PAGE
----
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  • When you hear the words “you will never fulfill or fully satisfy me” come out of your future spouse’s mouth, you might be a little weary of what the next 70 years might look like. That’s the conversation we had very early in our dating relationship. Never has that been more true and wonderful than in marriage. We have found that it’s easier to love when there isn’t an expectation of reciprocity. It’s also a lot easier to forgive when you understand that we as humans will never measure up...


  • Whether you find yourself in the tears and weeping, or find yourself in shouts and laughter, we hope you will be encouraged to meet Jesus in all of it.


  • Church, it is only fair that I come clean.  There is someone that is snuggled by my wife more closely than myself. His name is Beartini, and he looks like this:

     

    It’s interesting to me that a creature that would be absolutely terrifying in the real world has been plushified to the point that it’s entirely normal to see a child (or my wife) clutching it tightly. I bet you are on the edge of your seat waiting to see how I manage to shoehorn Jesus into this one...


  • Last Sunday we looed at the gospel reversal going from poor to rich. In the Gospel, Christ has given up his riches to embrace poverty, and we received his riches in exchange for our poverty. Similarly to last week, once we receive from Christ, we can then give to others what we have first received.


  • What would it look like to become a community who not just teaches death to life, but thrives in the death to life paradigm in all we do? Last Sunday we dove deeper into this great theological truth...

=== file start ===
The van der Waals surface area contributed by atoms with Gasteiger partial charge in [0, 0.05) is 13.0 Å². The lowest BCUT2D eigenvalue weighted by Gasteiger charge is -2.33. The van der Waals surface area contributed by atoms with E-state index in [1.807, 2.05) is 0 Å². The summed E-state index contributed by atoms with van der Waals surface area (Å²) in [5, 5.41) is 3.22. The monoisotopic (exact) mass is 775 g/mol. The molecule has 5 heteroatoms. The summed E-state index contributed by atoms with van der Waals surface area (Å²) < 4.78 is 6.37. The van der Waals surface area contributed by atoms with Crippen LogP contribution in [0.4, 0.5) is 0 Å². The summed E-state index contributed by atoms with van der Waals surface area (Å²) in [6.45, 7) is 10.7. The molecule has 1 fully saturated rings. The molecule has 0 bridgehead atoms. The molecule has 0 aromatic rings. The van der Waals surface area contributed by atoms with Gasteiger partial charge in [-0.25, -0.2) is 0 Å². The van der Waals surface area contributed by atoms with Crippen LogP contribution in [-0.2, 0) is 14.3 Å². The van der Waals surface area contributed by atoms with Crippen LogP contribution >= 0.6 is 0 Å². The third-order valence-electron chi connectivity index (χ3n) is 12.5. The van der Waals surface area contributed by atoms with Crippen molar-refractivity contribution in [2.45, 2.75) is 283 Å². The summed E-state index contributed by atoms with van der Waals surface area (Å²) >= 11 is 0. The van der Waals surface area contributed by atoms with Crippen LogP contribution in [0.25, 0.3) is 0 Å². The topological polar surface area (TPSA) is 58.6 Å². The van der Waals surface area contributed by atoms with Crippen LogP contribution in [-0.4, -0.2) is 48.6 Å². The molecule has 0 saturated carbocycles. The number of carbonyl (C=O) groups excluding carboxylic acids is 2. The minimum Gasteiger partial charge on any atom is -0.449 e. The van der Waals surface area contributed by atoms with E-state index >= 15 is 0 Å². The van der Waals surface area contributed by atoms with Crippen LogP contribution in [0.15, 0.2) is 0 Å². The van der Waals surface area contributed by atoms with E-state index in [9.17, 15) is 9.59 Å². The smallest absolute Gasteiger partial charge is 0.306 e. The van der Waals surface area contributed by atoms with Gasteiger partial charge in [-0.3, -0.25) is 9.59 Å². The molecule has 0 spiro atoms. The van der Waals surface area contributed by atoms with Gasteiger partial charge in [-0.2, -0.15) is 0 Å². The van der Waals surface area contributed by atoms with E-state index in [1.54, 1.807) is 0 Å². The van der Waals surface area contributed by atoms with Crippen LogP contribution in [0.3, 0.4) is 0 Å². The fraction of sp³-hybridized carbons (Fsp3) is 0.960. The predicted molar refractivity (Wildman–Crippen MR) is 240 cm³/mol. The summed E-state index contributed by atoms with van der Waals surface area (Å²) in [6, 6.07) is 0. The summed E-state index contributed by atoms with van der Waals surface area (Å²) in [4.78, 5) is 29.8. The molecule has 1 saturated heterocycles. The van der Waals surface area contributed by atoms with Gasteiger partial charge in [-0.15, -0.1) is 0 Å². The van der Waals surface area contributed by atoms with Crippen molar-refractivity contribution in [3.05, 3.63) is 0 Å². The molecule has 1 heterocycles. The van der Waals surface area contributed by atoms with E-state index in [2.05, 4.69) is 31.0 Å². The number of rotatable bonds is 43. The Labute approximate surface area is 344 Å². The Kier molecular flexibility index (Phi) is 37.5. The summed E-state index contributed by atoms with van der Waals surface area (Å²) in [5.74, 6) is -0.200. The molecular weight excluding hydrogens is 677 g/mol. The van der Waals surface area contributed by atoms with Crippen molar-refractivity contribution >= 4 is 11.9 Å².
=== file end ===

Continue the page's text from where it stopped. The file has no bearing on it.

• Have you ever thought about the logo of Redemption?  I was sitting with Andrew Furr a few weeks ago, and asked that same question to him.  We came up with our own guesses, but wanted to hear it from the man himself. Pastor Shawn, who planted Redemption Church over seven years ago in Charlotte, had to have a reason for making it, right?  


  • Sunday we continued our series on Gospel reversals, on how Christ transforms our primary action from receiving to giving. Much of our culture is built on the idea of consumption, but the Gospel transforms how we view life, not merely receiving and consuming, but giving our life, energy, and resources for the good of the kingdom.
     


  • If you’ve ever asked me for book recommendations, you’ve probably heard me mention my love for Bob Goff. I love him because he follows Jesus in a way that I’ve never seen in anybody else - he doesn’t over complicate it and tries to focus on becoming love in every situation. Recently, I was reading his newest book which describes a time he was asked the following: If he could essentially pick 6 words describing his life when he died, what would they be? His words were, “What if we weren’t afraid anymore?”


  • Last Sunday we started a short series on Gospel reversals: How the Gospel transforms the most critical parts of how we live. Work and rest. Death and life. Poor and rich. Sin and perfection. In the hardest and most challenging parts of our life, God is not absent. In fact the Gospel speaks into these exact places with hope and challenge.
     


  • This year was my first attempt at a garden. I had a tumultuous beginning. My plants were dying, and I was trying to figure out if they had enough sun and water - or too much. I had to learn how to prune my plants - but not too much.  The height of my learning curve was evidenced when my friend kindly pointed out that my plants were not planted deep enough, which was the root of most of my problems.